Complete full-night video polysomnography (PSG) recording was obtained on a separate night from EEG. PSG showed a total recording time (TRT) of 500.9 minutes, total sleep time (TST) of 490.9 minutes, and sleep efficiency (TST / TRT) of 98.0%. The sleep latency (SL) was 0.0 minutes and the latency to the first occurrence of stage R was 111.7 minutes. The percentage of TST in each stage was: stage N1 sleep 8.1%, stage N2 sleep 41.3%, stage N3 sleep 33.6%, and stage R sleep 17.0%. Arousal index (AI) was 6 events/h. Periodic leg movement index (PLMI) was zero. Central apnea-hypopnea index (AHI) was 5 events/h and obstructive AHI was 3 events/h. Although within mild abnormal range, all events occurred exclusively after a night terror.

Three episodes occurred, all at the end of stage N3 sleep periods (at 10:29 PM, at 12:15 AM, and at 3:17 AM) of variable duration (19.5, 20, and 3.5 minutes, respectively) starting with arousal activity and continuing with mixed EEG features of sleep, wakefulness, presence of eye movements, and electromyography activity over the chin and limbs. There were no triggers to the events. Behaviorally the child screamed on the first episode, and cried and mumbled on the other episodes. In the first two events, the behavioral episodes were followed by rapid return to non-rapid eye movement (NREM) sleep, soon followed by rapid eye movement (REM) sleep, while NREM sleep remained for long after the third short episode (Figure 1). In all cases, after the parasomnia ended, return to sleep was accompanied by the occurrence of periodic breathing with a run of 12, 22, and 10 central events, respectively. The duration of the central events was maximum at the beginning of each run (the first one after the second event lasted for 54 seconds), as well the oxygen desaturation, and both became less prominent with the development of the sequences until their completion (Figure 2). The central events were not associated with arousals and the child returned to sustained sleep.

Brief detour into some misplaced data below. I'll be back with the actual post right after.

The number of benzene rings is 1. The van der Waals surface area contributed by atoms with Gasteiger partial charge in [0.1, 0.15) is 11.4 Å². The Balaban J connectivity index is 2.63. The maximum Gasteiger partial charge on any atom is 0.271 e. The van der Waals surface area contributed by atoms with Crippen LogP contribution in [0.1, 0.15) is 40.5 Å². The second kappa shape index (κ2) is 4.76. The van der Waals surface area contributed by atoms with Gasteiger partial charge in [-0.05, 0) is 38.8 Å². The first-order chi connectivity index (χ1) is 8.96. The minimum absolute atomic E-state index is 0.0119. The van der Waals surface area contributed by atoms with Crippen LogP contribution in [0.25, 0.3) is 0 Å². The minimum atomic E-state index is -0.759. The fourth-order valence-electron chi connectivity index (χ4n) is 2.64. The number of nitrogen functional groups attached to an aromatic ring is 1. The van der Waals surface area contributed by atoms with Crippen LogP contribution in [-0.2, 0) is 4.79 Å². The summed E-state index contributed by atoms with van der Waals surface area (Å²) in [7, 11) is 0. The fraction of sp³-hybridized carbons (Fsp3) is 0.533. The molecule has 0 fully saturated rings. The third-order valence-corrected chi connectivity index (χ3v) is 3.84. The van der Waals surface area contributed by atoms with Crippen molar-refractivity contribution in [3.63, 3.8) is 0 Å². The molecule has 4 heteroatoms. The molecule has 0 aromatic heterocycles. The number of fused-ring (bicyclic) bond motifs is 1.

Hypnogram of the diagnostic night, all-night oxygen saturation, and the outline of the EEG power computed from the channel C3-M2.